Numerous countries have official state religions or preferred religions: Democracy is frequently compatible with having an official state religion, identity or preferred religion.  For instance, in England – a quintessential democratic country – the Church of England is the established state religion, and the monarch (now Queen Elizabeth II) is the Supreme Governor of the Church.  Other democratic states with an official, established Christian religion or church include Argentina, Costa Rica, Denmark, England, Faroe Islands, Greece, Greenland, Iceland, Liechtenstein, Malta, Monaco, Norway, Samoa, Tonga, Tuvalu, Vatican City, and Zambia.    

A Pew Research Center analysis of 199 countries found that 42% have officially endorsed faiths or preferred faiths.  43 countries have official state religions, and an additional 40 countries have “preferred” religions.  (Another 10 nations are hostile to all religion.)  

Islam is the official state religion in 27 nations and the preferred religion in another 3 nations.  (Eg. Iran is actually named The Islamic Republic of Iran). Christianity is the official state religion in 13 countries and the preferred religion in another 28 countries.  Buddhism is the state religion in 2 nations and the preferred religion in another 4 nations.  

Every nation in the Middle East other than Israel has established Islam as either the official or preferred religion.  (See Four-in-Ten Countries Have Official State Religions or Preferred Religions,” Pew Research Center, Oct. 3, 2017; “Islam is the Most Common Official Religion; Christianity Most Common Preferred Faith,” Pew Research Center, Oct. 2, 2017.)

In addition, Wikipedia lists 94 nations that incorporate Christian religion into their national anthems; 35 countries that incorporate Islam into their national anthems; and 6 countries (other than Israel) that incorporate other religions into their national anthems.   (See countries list and examples of religions national anthems at“ZOA Appalled: Tel Aviv U Humanities Faculty’s Bans Hatikva Anthem from Graduation Ceremony,” June 13, 2018.)

Further, 64 nations – one third of the world’s nations – incorporate religious symbols into their national flags.  Twenty-one (21) nations incorporate Islamic symbols (such as the Islamic crescent, or triangles representing the 5 pillars of Islam) or Islamic religious words (such as the shahada, the Islamic creed).  Christian symbols are found on 31 national flags.  Buddhist or Hindu religious symbols appear on five national flags. The lone Jewish state is the only state with a Jewish symbol on its flag.  (“64 Countries Have Religious Symbols on Their National Flags,” by Angelina E. Theodorou, Pew Research Center, Nov. 25, 2014.)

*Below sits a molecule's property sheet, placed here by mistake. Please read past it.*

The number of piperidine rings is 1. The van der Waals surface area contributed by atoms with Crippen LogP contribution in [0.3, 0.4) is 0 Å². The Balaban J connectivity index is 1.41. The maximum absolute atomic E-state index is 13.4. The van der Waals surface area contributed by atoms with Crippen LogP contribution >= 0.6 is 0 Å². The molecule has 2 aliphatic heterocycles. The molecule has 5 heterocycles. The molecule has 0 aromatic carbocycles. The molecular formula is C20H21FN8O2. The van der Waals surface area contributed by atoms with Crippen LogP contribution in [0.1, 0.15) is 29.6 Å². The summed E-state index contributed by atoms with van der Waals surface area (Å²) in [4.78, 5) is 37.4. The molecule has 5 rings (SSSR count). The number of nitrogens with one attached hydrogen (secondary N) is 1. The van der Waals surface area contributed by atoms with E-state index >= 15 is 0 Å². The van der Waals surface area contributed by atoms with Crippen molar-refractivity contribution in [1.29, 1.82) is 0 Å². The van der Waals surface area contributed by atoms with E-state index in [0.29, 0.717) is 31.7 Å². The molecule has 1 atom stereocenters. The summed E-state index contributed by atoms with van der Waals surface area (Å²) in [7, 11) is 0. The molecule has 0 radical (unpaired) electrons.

It thus a hypocritical double-standard – and antisemitic – to condemn the democratic, only Jewish state for its Jewish identity.

As former U.S. Undersecretary of Defense Douglas Feith wrote: “most democracies . . . have laws and practices that specially recognize a particular people’s history, language, culture, religion and group symbols, even though they also have minorities from other groups. . . . Israel was founded as a national home for the Jews, recognized as a nationality and not just a religious group. . .  .  Arabs . . . would exercise national self-determination over time in Syria, Lebanon, Mesopotamia (now Iraq), Arabia and elsewhere. . . . . After World War I, numerous ethnic groups achieved statehood.  It was not considered antidemocratic that the Hungarians or Poles, for example, should establish nations to embody and sustain their particular cultures. All democratic countries have minority populations. Such countries do not believe that they have to shed their national ethnic identities in order to respect the civil, property and other basic human rights of their minority citizens.”  (“Can Israel Be Jewish and Democratic?,” by Douglas J. Faith, Wall Street Journal, Oct. 25, 2010.)

Language provision:  The critics (specifically AJC and ADL) absurdly complained because the new law does not list Arabic as an “official” language – despite the fact that the new law states that Arabic is a special status language.  Notably, Arabic is the only one of Israel’s many languages given such special status.  The new law provides:  

“A. The state’s language is Hebrew. B. The Arabic language has a special status in the state; Regulating the use of Arabic in state institutions or by them will be set in law.  C. This clause does not harm the status given to the Arabic language before this law came into effect.”

In fact, having one “official” language is an important unifying force for any nation – especially a nation as diverse as Israel is.  A unifying language is one of the antidotes to division and “apartheid,” and helps all citizens of a nation advance professionally and economically, and fully integrate themselves into the life of the nation.